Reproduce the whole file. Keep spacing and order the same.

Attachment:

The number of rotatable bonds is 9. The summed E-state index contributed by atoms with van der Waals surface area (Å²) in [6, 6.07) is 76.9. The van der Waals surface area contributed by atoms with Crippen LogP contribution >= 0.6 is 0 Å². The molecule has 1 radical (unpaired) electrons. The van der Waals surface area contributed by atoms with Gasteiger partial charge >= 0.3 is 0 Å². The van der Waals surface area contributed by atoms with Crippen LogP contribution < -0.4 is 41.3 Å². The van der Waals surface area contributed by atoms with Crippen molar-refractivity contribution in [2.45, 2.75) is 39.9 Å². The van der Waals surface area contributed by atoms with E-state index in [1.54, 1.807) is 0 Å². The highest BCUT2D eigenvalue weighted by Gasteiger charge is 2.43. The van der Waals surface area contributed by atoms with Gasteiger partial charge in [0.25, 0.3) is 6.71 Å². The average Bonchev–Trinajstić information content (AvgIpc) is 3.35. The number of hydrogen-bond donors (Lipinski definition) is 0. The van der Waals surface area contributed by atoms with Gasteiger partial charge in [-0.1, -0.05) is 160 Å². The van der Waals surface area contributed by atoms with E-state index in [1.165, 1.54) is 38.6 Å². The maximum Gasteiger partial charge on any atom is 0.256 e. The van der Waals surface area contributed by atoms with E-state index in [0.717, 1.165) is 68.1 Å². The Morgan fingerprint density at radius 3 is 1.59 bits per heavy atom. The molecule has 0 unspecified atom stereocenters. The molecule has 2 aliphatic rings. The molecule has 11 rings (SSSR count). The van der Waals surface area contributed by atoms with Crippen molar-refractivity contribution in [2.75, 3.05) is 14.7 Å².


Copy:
The number of rotatable bonds is 9. The summed E-state index contributed by atoms with van der Waals surface area (Å²) in [6, 6.07) is 76.9. The van der Waals surface area contributed by atoms with Crippen LogP contribution >= 0.6 is 0 Å². The molecule has 1 radical (unpaired) electrons. The van der Waals surface area contributed by atoms with Gasteiger partial charge >= 0.3 is 0 Å². The van der Waals surface area contributed by atoms with Crippen LogP contribution < -0.4 is 41.3 Å². The van der Waals surface area contributed by atoms with Crippen molar-refractivity contribution in [2.45, 2.75) is 39.9 Å². The van der Waals surface area contributed by atoms with E-state index in [1.54, 1.807) is 0 Å². The highest BCUT2D eigenvalue weighted by Gasteiger charge is 2.43. The van der Waals surface area contributed by atoms with Gasteiger partial charge in [0.25, 0.3) is 6.71 Å². The average Bonchev–Trinajstić information content (AvgIpc) is 3.35. The number of hydrogen-bond donors (Lipinski definition) is 0. The van der Waals surface area contributed by atoms with Gasteiger partial charge in [-0.1, -0.05) is 160 Å². The van der Waals surface area contributed by atoms with E-state index in [1.165, 1.54) is 38.6 Å². The maximum Gasteiger partial charge on any atom is 0.256 e. The van der Waals surface area contributed by atoms with E-state index in [0.717, 1.165) is 68.1 Å². The Morgan fingerprint density at radius 3 is 1.59 bits per heavy atom. The molecule has 0 unspecified atom stereocenters. The molecule has 2 aliphatic rings. The molecule has 11 rings (SSSR count). The van der Waals surface area contributed by atoms with Crippen molar-refractivity contribution in [2.75, 3.05) is 14.7 Å².